We’re hearing that there could be a budget vote as early as tomorrow, although with the Big Five meeting today, that doesn’t seem physically likely, and the AP says no deal has been reached. Nevertheless, according to Greg Lucas:
Allegedly the spending reductions – and tax increases – have been agreed to and the focus of continuing budget talks is the shape of the so-called “economic stimulus” legal changes sought by Gov. Schwarzenegger and his GOP allies.
Those changes, such as relaxing state environmental review of less than a dozen highway projects and allowing more outside engineers to design such projects, having been a sticking point for the Republican governor since last year when he criticized – and this year vetoed – a Democratic budget plan for not doing enough to boost the economy.
The new taxes are said to include a half-cent boost in the sales tax, which generates roughly $4 billion annually, and a return of vehicle license fees to 2 percent of a vehicle’s value. At 2 percent, the license fees, much of which are deductible on federal taxes, would generate $6 billion in new revenue for the state – and increase over time.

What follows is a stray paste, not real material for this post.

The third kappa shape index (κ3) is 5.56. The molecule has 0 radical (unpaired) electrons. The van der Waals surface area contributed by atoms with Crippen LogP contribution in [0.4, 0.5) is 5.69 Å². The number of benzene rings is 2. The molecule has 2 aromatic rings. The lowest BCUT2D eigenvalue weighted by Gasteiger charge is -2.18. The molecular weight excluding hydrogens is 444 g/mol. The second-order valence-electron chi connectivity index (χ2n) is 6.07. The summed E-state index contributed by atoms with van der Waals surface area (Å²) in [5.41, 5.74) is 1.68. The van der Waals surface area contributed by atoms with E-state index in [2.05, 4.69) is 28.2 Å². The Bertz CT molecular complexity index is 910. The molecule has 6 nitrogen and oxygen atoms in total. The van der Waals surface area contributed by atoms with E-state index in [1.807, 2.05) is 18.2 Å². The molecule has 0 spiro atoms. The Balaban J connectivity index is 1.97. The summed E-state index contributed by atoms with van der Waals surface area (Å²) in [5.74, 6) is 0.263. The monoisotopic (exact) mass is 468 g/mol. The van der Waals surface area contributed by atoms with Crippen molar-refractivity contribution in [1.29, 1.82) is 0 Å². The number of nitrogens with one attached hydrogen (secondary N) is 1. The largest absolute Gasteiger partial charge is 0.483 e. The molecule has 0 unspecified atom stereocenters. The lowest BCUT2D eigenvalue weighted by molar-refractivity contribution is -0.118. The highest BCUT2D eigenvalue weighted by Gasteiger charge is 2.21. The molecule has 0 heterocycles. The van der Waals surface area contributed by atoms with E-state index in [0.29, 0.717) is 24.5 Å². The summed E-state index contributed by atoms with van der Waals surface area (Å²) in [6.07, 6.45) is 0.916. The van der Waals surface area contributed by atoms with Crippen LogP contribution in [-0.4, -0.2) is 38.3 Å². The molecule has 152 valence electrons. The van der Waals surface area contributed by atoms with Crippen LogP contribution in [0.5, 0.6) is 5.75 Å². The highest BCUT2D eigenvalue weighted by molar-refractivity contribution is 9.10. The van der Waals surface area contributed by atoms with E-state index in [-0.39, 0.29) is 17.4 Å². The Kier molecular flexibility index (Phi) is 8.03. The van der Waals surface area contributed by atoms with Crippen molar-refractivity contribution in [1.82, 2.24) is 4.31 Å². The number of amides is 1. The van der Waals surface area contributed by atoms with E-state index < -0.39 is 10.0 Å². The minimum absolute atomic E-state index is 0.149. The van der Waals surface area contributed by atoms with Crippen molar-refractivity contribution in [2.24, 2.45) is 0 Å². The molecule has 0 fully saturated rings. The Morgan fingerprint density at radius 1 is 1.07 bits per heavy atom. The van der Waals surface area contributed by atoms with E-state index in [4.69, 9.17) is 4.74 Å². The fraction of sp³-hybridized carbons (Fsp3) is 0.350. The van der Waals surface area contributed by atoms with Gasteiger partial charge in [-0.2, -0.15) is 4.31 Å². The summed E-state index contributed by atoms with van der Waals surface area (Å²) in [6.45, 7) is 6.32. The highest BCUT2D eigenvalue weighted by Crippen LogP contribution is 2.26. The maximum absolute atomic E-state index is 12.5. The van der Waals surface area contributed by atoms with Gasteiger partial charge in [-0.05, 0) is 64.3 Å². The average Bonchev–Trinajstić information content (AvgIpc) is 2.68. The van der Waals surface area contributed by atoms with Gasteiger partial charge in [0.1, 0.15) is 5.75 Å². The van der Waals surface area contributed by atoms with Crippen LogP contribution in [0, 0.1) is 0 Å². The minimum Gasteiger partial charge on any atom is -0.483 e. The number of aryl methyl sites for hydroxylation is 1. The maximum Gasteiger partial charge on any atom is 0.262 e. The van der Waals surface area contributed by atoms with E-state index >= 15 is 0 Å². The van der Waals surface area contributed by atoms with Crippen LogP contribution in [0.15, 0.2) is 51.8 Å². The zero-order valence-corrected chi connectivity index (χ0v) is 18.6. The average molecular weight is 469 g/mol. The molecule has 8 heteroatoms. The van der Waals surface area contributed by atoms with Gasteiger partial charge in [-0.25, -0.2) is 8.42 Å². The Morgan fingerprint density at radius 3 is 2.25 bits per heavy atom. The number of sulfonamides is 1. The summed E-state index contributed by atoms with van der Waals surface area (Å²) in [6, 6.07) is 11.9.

Returning the VLF to a historically consistent number would be poetic for a failed governor who based practically his whole campaign on reducing it and breaking the state in the process.
What happens in between the taxes and the spending is going to be a key. Whether the GOP is fighting old battles by trying to invalidate past environmental laws, or whether they are demanding a state spending cap, those details matter. Dan Walters thinks that a “carefully written spending cap with realistic emergency provisions” could work in a swap for eliminating the 2/3 budget requirement, but when you’re adding emergency measures and writing it so carefully, you might as well raise enough revenue to pay for services people desire and be done with it. Spending caps don’t work.
In the meantime, while these details are hashed out, citizens are paying the price, as this week California begins to stiff creditors and defer payments to individuals and businesses.
Wendy Hansen, a 52-year-old single mom in Monrovia, says she cannot afford a delay in her anticipated state income tax refund of $1,800.
Without the check, Hansen said, she will have to put off debt payments, long-needed repairs on her house and treatment for a back problem that she believes has been aggravated by stress over finances.
An estimated 2.7 million Californians expecting income tax refunds this month won’t receive them for now, because the state’s prolonged budget impasse has emptied its treasury.
“It’s horrendous,” said Hansen, an office manager for a doctors’ office. “I’m someone who counts on that refund every year to make ends meet.”
This will disproportionately hit those how make too little money to owe taxes and expect their entire withholding to return to them, as well as those expecting public assistance payments. In other words, the least of society.
Who in Sacramento will speak for them?